This course explores the notions of cultural contact and conflict in several socio-geographic contexts in the Spanish-speaking world including: the U.S.-Mexico border region, indigenous and mestizo communities in Mexico and Central America, and the sociocultural and political influence of the U.S. in Puerto Rico. The course examines the concepts of cultural hybridity, contact and conflict, ethnicity and race, adaptation, and cultural/language contact. Course readings draw on a combination of historical analysis, ethnographic studies, autobiography, fiction, poetry, essays, and film in order explore the many manifestations of contact in these three unique contexts. 

Introduction to Hispanic Linguistics
This survey course introduces the primary fields of Spanish linguistics including: phonetics, phonology, morphology, syntax, historical linguistics, and sociolinguistics. We will examine the terminology and theoretical frameworks used in each field for the analysis of the Spanish language. Students will put linguistic theory to practice through the completion of exercises and the analysis of speech and text. We will also examine the social contexts that structure the use of language and its speakers by exploring the Spanish language in various settings around the world.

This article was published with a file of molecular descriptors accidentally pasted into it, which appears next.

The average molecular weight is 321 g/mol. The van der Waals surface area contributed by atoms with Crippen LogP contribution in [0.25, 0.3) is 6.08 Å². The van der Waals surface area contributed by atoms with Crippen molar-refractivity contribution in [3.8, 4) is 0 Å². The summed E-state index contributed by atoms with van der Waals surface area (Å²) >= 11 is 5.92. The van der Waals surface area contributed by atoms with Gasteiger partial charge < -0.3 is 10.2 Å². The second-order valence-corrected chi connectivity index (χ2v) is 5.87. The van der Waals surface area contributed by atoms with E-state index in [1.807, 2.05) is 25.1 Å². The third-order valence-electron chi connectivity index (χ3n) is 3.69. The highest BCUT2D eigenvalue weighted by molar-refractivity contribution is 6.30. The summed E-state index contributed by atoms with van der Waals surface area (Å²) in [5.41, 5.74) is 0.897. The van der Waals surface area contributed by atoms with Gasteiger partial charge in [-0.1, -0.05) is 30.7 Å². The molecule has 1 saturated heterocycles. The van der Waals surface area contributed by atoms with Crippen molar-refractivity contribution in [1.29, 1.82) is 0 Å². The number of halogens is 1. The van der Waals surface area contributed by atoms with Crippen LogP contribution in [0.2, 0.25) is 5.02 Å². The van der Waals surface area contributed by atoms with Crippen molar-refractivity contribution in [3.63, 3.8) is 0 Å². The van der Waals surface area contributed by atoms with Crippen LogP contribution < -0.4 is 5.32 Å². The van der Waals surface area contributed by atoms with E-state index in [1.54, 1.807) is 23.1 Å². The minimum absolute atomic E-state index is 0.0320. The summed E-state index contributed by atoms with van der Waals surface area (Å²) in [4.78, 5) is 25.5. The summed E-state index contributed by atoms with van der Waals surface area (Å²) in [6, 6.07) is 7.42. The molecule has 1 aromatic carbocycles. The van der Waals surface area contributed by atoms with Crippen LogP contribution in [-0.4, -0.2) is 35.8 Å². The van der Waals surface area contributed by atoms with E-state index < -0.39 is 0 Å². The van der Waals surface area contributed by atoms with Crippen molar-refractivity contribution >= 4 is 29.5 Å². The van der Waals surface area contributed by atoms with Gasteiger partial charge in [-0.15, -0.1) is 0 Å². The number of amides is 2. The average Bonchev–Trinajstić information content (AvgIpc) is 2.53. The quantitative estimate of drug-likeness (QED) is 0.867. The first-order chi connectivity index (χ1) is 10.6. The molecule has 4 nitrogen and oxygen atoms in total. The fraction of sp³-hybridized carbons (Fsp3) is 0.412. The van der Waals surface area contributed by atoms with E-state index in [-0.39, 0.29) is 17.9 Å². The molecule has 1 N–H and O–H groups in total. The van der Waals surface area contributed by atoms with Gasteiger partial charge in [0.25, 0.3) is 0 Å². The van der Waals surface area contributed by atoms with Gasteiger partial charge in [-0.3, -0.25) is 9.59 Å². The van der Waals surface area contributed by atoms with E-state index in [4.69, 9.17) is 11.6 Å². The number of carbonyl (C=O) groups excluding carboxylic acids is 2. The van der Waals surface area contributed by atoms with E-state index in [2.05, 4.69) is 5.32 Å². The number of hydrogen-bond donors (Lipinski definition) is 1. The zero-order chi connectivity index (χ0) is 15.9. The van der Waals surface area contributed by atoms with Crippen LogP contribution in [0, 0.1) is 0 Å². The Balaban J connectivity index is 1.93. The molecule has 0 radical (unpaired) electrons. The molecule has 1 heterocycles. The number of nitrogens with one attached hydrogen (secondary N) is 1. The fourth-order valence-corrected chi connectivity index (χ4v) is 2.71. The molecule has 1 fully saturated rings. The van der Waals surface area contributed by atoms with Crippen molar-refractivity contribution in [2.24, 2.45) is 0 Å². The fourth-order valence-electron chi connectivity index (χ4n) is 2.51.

Spanish Sociolinguistics
This course will familiarize students with issues of language use in context in Spanish-speaking communities around the world. Students will learn the field’s main findings and methods for sociolinguistic analysis. They will become familiar with concepts such as linguistic variation, linguistic change, standard vs. non-prestigious varieties, bilingualism, diglossia, language attitudes, language planning, and conversation analysis.

Community-Based Learning: The U.S. Latino/a Experience